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The Future of IT Operations – Five principles to empower IT professionals

Thursday, August 23rd, 2012

This is a six part series from our CEO – Logan Wray

Embracing the human element

There is a fundamental disconnect in IT operations these days between the service management tools provided and the needs of IT professionals who use these tools. That’s because most IT operations and service management tools have been busy trying to eliminate the human element by focusing on automating processes and refining existing technology. Perhaps this approach is a result of attempting to eliminate human errors. Or perhaps it is an attempt to save money. But, although automation is critical, we believe that the knowledge and human element is equally critical to IT operations

The vast majority of existing tools have hit a wall when it comes to handling the diversity and complexity of today’s social enterprise with its mix of new technologies and newly empowered users. The market needs new and innovative solutions.

One result of current approaches is IT professionals often waste lots of time searching for information they need, not trusting much of the information they find, and spending considerable effort trying to locate, communicate with, and extract key information from colleagues or other stakeholders to do their job.

This situation has unfortunately become “normal” operating procedure in many IT departments. And, it is to a large extent a reflection of the vested interests by major and minor service management vendors on promoting the legacy architectures they have built in the past. There has been a striking lack of appreciation for how IT teams actually have to deal with the challenges they face every working day, including responding to incidents, resolving problems, and anticipating or reacting to the impact of changes in an environment where they must meet increasing business demands and assume more risk.

That’s not to say that their existing tools don’t work to document what occurs. Rather, the problem stems from the expectation of users that their legacy tools should be able to provide more value in today’s world. Tools originally designed to be a “system of record” cannot effectively take advantage of modern communication paradigms, nor are they designed to provide analysis to users to gain better insights or anticipate problems. The vast majority of existing tools have hit a wall when it comes to handling the diversity and complexity of today’s social enterprise with its mix of new technologies and newly empowered users. The market needs new and innovative solutions.

While some recent attempts have been made to “tack on” social media functionality into existing service desk tools along with admonitions to “collaborate” more, these are relative band aids when it comes to fixing the real problem. Until now, no one has really understood or developed a flexible yet scalable solution that can holistically combine the necessary people, process and technology elements into a new way of understanding and managing their current, highly complex IT environments. Until ITinvolve.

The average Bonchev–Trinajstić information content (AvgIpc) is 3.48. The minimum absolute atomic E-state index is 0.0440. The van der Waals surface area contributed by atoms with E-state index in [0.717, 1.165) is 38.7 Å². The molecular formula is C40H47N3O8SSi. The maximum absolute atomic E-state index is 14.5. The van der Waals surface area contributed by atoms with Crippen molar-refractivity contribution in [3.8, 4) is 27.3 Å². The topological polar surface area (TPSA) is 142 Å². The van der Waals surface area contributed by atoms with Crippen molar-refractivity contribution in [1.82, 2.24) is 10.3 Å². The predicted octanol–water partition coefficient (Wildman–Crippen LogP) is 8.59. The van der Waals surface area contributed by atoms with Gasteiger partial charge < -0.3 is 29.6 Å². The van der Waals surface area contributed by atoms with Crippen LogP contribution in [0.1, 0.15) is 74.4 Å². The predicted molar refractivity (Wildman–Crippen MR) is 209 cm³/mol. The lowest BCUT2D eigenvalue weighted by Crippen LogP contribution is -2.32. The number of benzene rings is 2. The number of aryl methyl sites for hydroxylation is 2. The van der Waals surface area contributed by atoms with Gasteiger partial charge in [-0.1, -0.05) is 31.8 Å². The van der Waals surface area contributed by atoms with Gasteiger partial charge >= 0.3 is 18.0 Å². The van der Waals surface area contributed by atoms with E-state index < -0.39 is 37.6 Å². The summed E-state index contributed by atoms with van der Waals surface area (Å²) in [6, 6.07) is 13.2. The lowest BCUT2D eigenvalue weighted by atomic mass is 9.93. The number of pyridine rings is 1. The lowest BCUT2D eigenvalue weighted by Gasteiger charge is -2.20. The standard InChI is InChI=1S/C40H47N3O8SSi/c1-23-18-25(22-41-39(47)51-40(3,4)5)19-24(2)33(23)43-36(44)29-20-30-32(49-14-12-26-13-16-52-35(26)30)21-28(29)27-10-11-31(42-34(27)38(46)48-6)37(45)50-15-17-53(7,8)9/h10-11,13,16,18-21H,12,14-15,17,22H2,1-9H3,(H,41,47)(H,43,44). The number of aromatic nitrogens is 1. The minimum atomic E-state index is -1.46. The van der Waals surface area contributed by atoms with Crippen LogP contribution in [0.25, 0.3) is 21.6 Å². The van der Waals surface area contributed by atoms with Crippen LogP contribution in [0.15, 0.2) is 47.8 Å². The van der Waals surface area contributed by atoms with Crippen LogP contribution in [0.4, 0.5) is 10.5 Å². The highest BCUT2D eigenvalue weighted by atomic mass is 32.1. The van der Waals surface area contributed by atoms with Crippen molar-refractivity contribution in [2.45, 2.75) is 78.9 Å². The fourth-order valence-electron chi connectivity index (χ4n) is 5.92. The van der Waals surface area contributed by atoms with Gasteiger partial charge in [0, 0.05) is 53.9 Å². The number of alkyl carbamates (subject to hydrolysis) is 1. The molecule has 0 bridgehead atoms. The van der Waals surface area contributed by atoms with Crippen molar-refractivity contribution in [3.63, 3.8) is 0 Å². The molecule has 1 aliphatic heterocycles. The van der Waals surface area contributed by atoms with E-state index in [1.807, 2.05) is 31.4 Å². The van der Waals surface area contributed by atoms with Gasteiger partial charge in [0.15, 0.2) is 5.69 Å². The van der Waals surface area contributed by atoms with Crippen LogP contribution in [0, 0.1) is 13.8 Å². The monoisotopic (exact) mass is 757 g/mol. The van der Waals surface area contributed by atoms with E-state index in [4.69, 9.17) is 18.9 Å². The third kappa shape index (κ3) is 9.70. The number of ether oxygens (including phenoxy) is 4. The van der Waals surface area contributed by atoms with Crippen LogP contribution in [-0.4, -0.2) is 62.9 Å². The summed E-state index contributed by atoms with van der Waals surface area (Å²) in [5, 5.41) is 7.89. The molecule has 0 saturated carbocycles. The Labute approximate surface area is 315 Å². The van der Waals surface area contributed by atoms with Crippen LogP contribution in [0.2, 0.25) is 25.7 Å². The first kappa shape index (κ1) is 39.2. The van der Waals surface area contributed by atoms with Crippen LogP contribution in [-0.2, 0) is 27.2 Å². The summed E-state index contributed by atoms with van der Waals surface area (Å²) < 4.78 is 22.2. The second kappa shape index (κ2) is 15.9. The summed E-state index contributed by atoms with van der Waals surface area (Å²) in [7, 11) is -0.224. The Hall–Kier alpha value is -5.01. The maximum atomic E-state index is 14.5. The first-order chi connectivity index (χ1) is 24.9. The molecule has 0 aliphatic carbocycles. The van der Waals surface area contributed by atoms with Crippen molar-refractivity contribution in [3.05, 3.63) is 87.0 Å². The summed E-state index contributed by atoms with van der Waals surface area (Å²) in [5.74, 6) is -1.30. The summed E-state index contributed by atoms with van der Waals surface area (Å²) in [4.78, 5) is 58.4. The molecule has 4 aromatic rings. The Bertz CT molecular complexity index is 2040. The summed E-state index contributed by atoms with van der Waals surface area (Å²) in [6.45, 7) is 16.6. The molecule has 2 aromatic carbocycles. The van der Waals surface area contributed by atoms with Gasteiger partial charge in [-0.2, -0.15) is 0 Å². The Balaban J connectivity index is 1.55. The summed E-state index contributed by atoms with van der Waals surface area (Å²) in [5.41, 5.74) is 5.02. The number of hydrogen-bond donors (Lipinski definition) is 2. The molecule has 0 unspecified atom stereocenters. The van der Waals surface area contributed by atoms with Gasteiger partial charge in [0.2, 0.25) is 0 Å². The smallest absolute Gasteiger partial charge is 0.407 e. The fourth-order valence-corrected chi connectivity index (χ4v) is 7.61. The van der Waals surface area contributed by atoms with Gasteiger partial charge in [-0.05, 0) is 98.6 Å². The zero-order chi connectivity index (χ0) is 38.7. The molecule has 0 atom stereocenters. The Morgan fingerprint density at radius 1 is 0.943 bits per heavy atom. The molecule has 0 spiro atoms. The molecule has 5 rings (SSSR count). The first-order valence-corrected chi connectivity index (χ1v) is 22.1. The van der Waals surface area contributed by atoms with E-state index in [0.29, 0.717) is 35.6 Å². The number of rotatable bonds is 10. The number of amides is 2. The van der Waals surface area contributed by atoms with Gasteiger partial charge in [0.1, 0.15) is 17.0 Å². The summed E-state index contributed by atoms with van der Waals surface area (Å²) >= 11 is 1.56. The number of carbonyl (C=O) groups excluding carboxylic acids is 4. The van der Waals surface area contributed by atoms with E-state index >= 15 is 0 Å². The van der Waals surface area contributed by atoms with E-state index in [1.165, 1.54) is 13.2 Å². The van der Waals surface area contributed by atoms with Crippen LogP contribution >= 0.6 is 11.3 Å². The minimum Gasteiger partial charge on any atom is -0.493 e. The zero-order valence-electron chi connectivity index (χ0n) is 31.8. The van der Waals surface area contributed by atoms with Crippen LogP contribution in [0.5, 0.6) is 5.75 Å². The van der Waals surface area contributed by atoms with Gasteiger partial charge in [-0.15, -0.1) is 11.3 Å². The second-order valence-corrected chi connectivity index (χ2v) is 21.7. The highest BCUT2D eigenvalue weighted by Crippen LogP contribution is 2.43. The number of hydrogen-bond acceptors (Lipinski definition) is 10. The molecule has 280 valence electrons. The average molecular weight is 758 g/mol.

At ITinvolve, we turned the current obsession with process and technology in IT ops on its head, and put the human or people component front and center in the proverbial people-process-technology equation. In doing so, we’ve developed a solution that is designed to capture both the human and machine knowledge necessary to understand our complex, hybrid, and distributed environments. A tool that actually helps the humans involved to improve decision making by providing intelligent analysis and combining it with collaboration processes in the context of a specific issue or problem. Just as important, we’ve made sure this new tool integrates with existing infrastructure investments so there’s no need to rip and replace.

In creating this unique cloud service offering called ITinvolve for Service ManagementTM, we developed our solution according to several key principles that we believe will drive—are driving— the future of all IT operations.

Stay tuned for Principle 1: Capture all kinds of knowledge for better understanding

Fix the Customer

Wednesday, May 2nd, 2012

Way back when I was first getting started in IT,  I worked at a small computer repair shop in Hackensack, NJ.  I say small meaning their revenues were just a hair north of a million dollars or so.  We did all kinds of things from deploying new Novell servers to printer and computer break/fix stuff to wiring offices to house calls for regular folks who had a broken computer.  I think that Windows 3.11 was being released around then so there was also a lot of training that we were doing on that.

The owner of the company was a great guy.  Very personable and smart as a whip.  Having more of a systems and networking background,  there were a lot of things that I had to learn. He taught me how to fix printers, huge Okidata line printers and HP Laserjets.  Not replace them mind you, fix them – figure out what component was broken and fix it. He also taught me a ton about customer service.  The biggest lesson in the customer service space was this – “Fix the customer”.  Basically, it boiled down to the fact that the problem was not resolved until the customer A.) knew it was resolved and B.) knew how it was resolved.  Depending on the customer, they may not be able to fully understand how it was resolved but they should be made aware of the steps that were gone through.  Leave them smarter than you found them.

I’ve tried to carry this little lesson with me and apply it wherever and whenever I could, be it a sales call,  a support call or (my favorite) just BSing during a break at a conference or at lunch. Knowledge is something that has to be shared in order to be valuable.  If you keep it all inside then what good is it doing?